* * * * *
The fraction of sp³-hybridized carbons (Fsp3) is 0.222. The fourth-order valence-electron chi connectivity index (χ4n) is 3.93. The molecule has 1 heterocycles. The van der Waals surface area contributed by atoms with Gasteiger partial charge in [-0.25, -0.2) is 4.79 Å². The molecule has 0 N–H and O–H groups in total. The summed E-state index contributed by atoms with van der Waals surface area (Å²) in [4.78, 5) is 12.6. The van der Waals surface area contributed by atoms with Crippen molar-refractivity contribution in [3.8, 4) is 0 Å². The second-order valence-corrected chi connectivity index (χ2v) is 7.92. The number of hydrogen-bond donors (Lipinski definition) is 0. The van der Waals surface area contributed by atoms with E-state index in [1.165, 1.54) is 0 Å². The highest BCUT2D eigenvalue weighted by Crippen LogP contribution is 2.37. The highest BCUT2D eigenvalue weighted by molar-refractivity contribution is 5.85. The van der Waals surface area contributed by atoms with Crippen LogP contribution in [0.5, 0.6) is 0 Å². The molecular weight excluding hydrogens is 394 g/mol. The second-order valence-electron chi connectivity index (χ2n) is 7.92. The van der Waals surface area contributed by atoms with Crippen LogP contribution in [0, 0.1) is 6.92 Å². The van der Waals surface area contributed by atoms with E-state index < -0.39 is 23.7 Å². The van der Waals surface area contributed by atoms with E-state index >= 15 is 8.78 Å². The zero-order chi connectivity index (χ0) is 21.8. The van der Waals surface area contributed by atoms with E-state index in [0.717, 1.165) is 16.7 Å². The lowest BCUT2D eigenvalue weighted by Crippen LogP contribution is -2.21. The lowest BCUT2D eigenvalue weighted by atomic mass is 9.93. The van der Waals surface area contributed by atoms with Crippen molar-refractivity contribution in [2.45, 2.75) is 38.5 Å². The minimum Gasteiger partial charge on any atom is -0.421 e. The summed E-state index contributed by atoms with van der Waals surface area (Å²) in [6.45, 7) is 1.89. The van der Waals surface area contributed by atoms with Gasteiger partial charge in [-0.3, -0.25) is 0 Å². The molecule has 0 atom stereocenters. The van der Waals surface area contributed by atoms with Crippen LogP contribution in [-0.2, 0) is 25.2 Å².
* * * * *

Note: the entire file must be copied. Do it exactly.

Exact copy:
The fraction of sp³-hybridized carbons (Fsp3) is 0.222. The fourth-order valence-electron chi connectivity index (χ4n) is 3.93. The molecule has 1 heterocycles. The van der Waals surface area contributed by atoms with Gasteiger partial charge in [-0.25, -0.2) is 4.79 Å². The molecule has 0 N–H and O–H groups in total. The summed E-state index contributed by atoms with van der Waals surface area (Å²) in [4.78, 5) is 12.6. The van der Waals surface area contributed by atoms with Crippen molar-refractivity contribution in [3.8, 4) is 0 Å². The second-order valence-corrected chi connectivity index (χ2v) is 7.92. The number of hydrogen-bond donors (Lipinski definition) is 0. The van der Waals surface area contributed by atoms with E-state index in [1.165, 1.54) is 0 Å². The highest BCUT2D eigenvalue weighted by Crippen LogP contribution is 2.37. The highest BCUT2D eigenvalue weighted by molar-refractivity contribution is 5.85. The van der Waals surface area contributed by atoms with Crippen LogP contribution in [0.5, 0.6) is 0 Å². The molecular weight excluding hydrogens is 394 g/mol. The second-order valence-electron chi connectivity index (χ2n) is 7.92. The van der Waals surface area contributed by atoms with Crippen LogP contribution in [0, 0.1) is 6.92 Å². The van der Waals surface area contributed by atoms with E-state index < -0.39 is 23.7 Å². The van der Waals surface area contributed by atoms with E-state index >= 15 is 8.78 Å². The zero-order chi connectivity index (χ0) is 21.8. The van der Waals surface area contributed by atoms with E-state index in [0.717, 1.165) is 16.7 Å². The lowest BCUT2D eigenvalue weighted by Crippen LogP contribution is -2.21. The lowest BCUT2D eigenvalue weighted by atomic mass is 9.93. The van der Waals surface area contributed by atoms with Crippen molar-refractivity contribution in [2.45, 2.75) is 38.5 Å². The minimum Gasteiger partial charge on any atom is -0.421 e. The summed E-state index contributed by atoms with van der Waals surface area (Å²) in [6.45, 7) is 1.89. The van der Waals surface area contributed by atoms with Gasteiger partial charge in [-0.3, -0.25) is 0 Å². The molecule has 0 atom stereocenters. The van der Waals surface area contributed by atoms with Crippen LogP contribution in [-0.2, 0) is 25.2 Å².